Colombian local elections – as indecisive as predicted

Yesterday I blogged about the Colombian local elections. The results are in, and they are just as indecisive as analyst Simone Bruno predicted in the article I mentioned yesterday.

The Polo Democratico, Colombia’s democratic left party that has been on the rise, won the mayor’s seat in Bogota and the government of the department of Narino. But Uribe’s candidates won the majority of seats. From here, the elections do look like they were very close.

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Local elections in Colombia

A friend of mine, Simone Bruno, wrote a fine article in Spanish on the local and regional elections in Colombia that are taking place today. Some highlights from his piece.

-22 candidates have been assassinated
-8 others were assassinated before announcing their candidacy
-36000 candidates under police protection
-family members of candidates have been murdered

-Many of the assassinations of candidates have been done by the guerrillas. Simone quotes Uribe going on his “democratic tour”, saying: “we have weakened FARC, we have weakened ELN, and dismantled paramilitarism.”

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Naomi Klein’s Shock Doctrine

Despite not being a dispassionate reviewer, I wrote this review of Naomi Klein’s Shock Doctrine. In case you didn’t know, I’m not entirely without positive bias. And even with high expectations, the book really impressed. It seems to be doing quite well without my recommendation, but I would like to add my recommendation to the many that are out there. Hope you like the review.

The foolishness of Canada’s liberals

Unlike most leftists, I happen to think that we spend too much time ranting against liberals, as opposed to, say, putting forth practical and workable versions of our own ideas and presenting strategic ideas and commentary. Liberals aren’t, after all, us. They have a different vision for society, different interests, and different strategies. They share many of society’s racist premises. They don’t even hate the way right-wing governments in power destroy the fabric of society and the potential for positive change in the future the way we hate it. So when they set themselves up to get trounced by the right, they don’t find it as upsetting as we do. So why should we get worked up about it?

And yet, here I am, disgusted with Canada’s Liberals for deciding to support the Conservative minority government. A little drop in the polls for them, a couple of by-elections that went against them, a little bit of bluster by the “US Prime Minister for Canada”, and they back off. The two issues on which they could have defeated Harper are the climate and the war. Harper gave them both on a platter, and gave them the choice of whether to use them now or not be able to use them later. How are they going to argue for Kyoto, now that they’ve supported dropping it? How are they going to argue to get out of the senseless and destructive war in Afghanistan when Canadians really turn against it, now that they’ve supported staying there?

Taiaiake Alfred’s ‘Wasase’

I read this book a few weeks ago but I didn’t write about it because I got engrossed in ‘The Shock Doctrine’ (I’ll do a full review of that soon – but as a preview, though I’m sure you’re all reading it, I’m finding it really brilliant. It started strong, with things that were part of conversations I’d had years ago – torture, war, Ewen Cameron, the dictatorships of South America, Chile – but once I hit the stuff about Poland and China, which I knew very little about, the book really took off for me. The way she weaves it all into a chronological narrative and follows people like Sachs through it all… it’s very impressive).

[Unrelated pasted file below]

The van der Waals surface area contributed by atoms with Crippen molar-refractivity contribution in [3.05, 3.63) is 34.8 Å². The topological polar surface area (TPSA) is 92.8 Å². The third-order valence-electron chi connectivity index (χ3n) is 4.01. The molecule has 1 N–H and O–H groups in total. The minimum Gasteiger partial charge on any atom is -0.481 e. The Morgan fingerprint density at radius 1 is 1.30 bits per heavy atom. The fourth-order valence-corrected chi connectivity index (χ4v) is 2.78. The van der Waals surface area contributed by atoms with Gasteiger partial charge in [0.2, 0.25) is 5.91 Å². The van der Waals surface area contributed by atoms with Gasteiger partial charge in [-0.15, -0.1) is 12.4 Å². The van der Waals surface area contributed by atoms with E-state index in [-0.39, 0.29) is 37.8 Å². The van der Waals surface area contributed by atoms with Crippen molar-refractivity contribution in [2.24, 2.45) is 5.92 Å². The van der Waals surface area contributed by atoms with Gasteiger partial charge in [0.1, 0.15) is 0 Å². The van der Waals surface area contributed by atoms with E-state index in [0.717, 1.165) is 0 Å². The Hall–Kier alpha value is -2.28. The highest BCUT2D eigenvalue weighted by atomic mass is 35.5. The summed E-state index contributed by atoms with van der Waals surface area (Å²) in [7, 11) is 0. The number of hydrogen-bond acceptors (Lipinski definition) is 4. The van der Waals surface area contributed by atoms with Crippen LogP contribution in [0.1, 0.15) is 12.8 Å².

‘Wasase’ is an attempt by Taiaiake Alfred, a Mohawk scholar who works at the University of Victoria, to formulate a strategy for indigenous resurgence (that’s his word). How can a country like Canada, built on genocide and colonialism, be decolonized? That’s the question he tackles. And his answers are – through nonviolent political action, without excluding self-defense; by delegitimizing colonialism, starting with the colonized. To that end, he presents some very interesting points about how colonialism depends on what is happening in people’s minds, and if that can change, the system can become untenable.

Alfred doesn’t preclude the idea of solidarity from the settler society, but nor is he willing to count on it and, indeed, he presents arguments that settler society is so racist that it shouldn’t be looked to, at least not in the first stages of resurgence.

One aspect of the book, and of his work generally (I read ‘Peace, Power, Righteousness’ years ago) is that while he is confident and strong in his values and commitment, he is very intellectually humble and open. Much of the book is dialogues with other people, in which he faithfully presents their thoughts and ideas, before commenting on them. Much of the rest of the book is him giving a careful reading to the history of anti-colonial struggle in other places, and presenting his thoughts on these struggles and their thinkers. Reading along, you feel like you’re exploring something very important with someone who is exploring with you (that’s something of what I try to do in this blog, I suppose).

His openness also leads him to admit when he doesn’t have answers. When he explores the question of indigenous-run casinos, for example, he notes the importance the money has had for some communities, and he also notes the limitations and the problems that these have caused. He quotes proponents and opponents, both favourably.

Wasase is an attempt to open a conversation about one of the most important questions North American society has, all the more important because the society is so unwilling to face it.